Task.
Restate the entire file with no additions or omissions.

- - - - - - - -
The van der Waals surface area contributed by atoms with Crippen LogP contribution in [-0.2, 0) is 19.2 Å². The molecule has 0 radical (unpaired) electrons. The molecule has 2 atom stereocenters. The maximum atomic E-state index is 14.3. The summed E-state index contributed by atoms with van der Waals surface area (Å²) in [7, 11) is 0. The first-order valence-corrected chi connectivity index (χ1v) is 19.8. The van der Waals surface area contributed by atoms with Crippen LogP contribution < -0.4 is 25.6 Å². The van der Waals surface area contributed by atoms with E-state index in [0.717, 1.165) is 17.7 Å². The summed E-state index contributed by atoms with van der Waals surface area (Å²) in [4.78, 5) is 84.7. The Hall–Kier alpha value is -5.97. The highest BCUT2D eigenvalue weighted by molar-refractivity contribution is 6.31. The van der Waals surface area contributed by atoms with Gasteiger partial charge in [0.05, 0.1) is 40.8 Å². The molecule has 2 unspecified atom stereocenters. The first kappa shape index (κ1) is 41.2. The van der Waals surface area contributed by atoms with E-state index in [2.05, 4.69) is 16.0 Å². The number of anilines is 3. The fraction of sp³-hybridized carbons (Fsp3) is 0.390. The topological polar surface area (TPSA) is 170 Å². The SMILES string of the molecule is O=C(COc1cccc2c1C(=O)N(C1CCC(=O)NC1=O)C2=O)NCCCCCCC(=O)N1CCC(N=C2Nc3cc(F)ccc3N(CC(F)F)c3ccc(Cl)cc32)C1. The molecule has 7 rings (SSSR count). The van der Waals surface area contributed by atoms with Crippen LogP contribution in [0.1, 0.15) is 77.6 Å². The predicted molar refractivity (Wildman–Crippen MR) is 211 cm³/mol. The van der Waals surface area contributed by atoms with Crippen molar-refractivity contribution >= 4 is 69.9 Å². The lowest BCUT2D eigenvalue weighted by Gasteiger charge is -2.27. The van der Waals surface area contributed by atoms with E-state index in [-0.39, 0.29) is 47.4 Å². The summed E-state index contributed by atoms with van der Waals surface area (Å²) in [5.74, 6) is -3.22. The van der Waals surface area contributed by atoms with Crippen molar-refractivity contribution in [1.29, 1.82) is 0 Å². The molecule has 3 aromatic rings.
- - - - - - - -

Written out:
The van der Waals surface area contributed by atoms with Crippen LogP contribution in [-0.2, 0) is 19.2 Å². The molecule has 0 radical (unpaired) electrons. The molecule has 2 atom stereocenters. The maximum atomic E-state index is 14.3. The summed E-state index contributed by atoms with van der Waals surface area (Å²) in [7, 11) is 0. The first-order valence-corrected chi connectivity index (χ1v) is 19.8. The van der Waals surface area contributed by atoms with Crippen LogP contribution < -0.4 is 25.6 Å². The van der Waals surface area contributed by atoms with E-state index in [0.717, 1.165) is 17.7 Å². The summed E-state index contributed by atoms with van der Waals surface area (Å²) in [4.78, 5) is 84.7. The Hall–Kier alpha value is -5.97. The highest BCUT2D eigenvalue weighted by molar-refractivity contribution is 6.31. The van der Waals surface area contributed by atoms with Gasteiger partial charge in [0.05, 0.1) is 40.8 Å². The molecule has 2 unspecified atom stereocenters. The first kappa shape index (κ1) is 41.2. The van der Waals surface area contributed by atoms with E-state index in [2.05, 4.69) is 16.0 Å². The number of anilines is 3. The fraction of sp³-hybridized carbons (Fsp3) is 0.390. The topological polar surface area (TPSA) is 170 Å². The SMILES string of the molecule is O=C(COc1cccc2c1C(=O)N(C1CCC(=O)NC1=O)C2=O)NCCCCCCC(=O)N1CCC(N=C2Nc3cc(F)ccc3N(CC(F)F)c3ccc(Cl)cc32)C1. The molecule has 7 rings (SSSR count). The van der Waals surface area contributed by atoms with Crippen LogP contribution in [0.1, 0.15) is 77.6 Å². The predicted molar refractivity (Wildman–Crippen MR) is 211 cm³/mol. The van der Waals surface area contributed by atoms with Crippen molar-refractivity contribution >= 4 is 69.9 Å². The lowest BCUT2D eigenvalue weighted by Gasteiger charge is -2.27. The van der Waals surface area contributed by atoms with E-state index in [-0.39, 0.29) is 47.4 Å². The summed E-state index contributed by atoms with van der Waals surface area (Å²) in [5.74, 6) is -3.22. The van der Waals surface area contributed by atoms with Crippen molar-refractivity contribution in [1.29, 1.82) is 0 Å². The molecule has 3 aromatic rings.